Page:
When The Times asked about how to make the stew, Shirley told a story. Because as anyone who knows Shirley knows, the real highlight of getting an answer to any question was getting a story from a master storyteller, a story woven with the details that conveyed just how much family, and Martha’s Vineyard, meant to her. 

The oyster stew, she wrote, “has got to be the easiest dish in the world to prepare,” then she went on:

“I was introduced to oysters for the first time in the late forties, when I married Johnny Mayhew, a former Navy fighter pilot who wanted nothing more than to settle on the Vineyard and do whatever he had to do to stay here for the rest of his life. The timing was right — two of his cousins, John and Everett Whiting, and a friend, Willy Huntington, had just decided to attempt growing oysters in Tisbury Great Pond. They called their newly formed company Quansoo Shellfish Farm. John Whiting was a college professor, Everett was a farmer, and Willy was an artist. They needed someone to do the actual work of dredging the oysters, finding a market for them, and generally overseeing the whole operation. Johnny, my newly acquired husband, was only too glad to spend his days on the peaceful pond, after growing up all over the world and then fighting in a war for three and a half years.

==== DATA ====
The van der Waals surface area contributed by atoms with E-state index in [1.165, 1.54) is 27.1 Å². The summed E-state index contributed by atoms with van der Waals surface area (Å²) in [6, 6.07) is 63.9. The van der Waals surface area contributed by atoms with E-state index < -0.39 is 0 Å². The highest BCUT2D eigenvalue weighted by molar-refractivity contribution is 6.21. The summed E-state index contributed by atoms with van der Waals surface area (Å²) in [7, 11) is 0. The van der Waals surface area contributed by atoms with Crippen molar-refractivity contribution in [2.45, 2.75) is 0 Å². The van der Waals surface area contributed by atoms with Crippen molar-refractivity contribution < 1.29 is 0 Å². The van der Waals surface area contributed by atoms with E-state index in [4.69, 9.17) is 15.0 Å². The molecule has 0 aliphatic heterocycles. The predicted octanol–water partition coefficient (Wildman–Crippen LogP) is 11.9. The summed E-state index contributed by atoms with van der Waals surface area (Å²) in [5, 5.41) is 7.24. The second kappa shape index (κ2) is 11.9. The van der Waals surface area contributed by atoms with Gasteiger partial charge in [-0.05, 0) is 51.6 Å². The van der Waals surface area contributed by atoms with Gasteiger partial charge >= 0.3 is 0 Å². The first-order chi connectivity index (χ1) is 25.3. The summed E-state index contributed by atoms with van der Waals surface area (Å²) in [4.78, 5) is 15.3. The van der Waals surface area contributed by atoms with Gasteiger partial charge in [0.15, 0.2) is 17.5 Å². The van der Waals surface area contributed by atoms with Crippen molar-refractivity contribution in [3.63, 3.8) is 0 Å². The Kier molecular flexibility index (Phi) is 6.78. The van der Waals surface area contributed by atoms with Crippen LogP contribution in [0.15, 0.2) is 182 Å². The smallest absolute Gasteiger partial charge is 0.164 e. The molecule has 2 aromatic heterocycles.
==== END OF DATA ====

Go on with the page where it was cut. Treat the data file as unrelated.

“That first fall was like an extended honeymoon,” she wrote. “We lived in John Whiting’s camp on the pond until November, when we moved into a former chicken coop on Everett Whiting’s farm. In 1948 we moved into a real house, the former West Tisbury Church parsonage, across the road from the Whiting farm. There we started producing children while we learned to produce tasty oysters that the Boston market would buy. At that time there were fewer than 5,000 year-round residents on the Island, and even if they all ate oysters, it wasn’t enough to sustain an oyster business.

In 1958 we gave up and Johnny went back to school to earn his teaching certificate. In 1959 he began teaching math in the newly opened Regional High School. I followed him into teaching seven years later, joining the staff at the Edgartown School.

“In the late sixties, as our children grew older, we started having friends in on Christmas afternoon. In 1972 I made a batch of oyster stew to feed the growing number of friends who dropped in.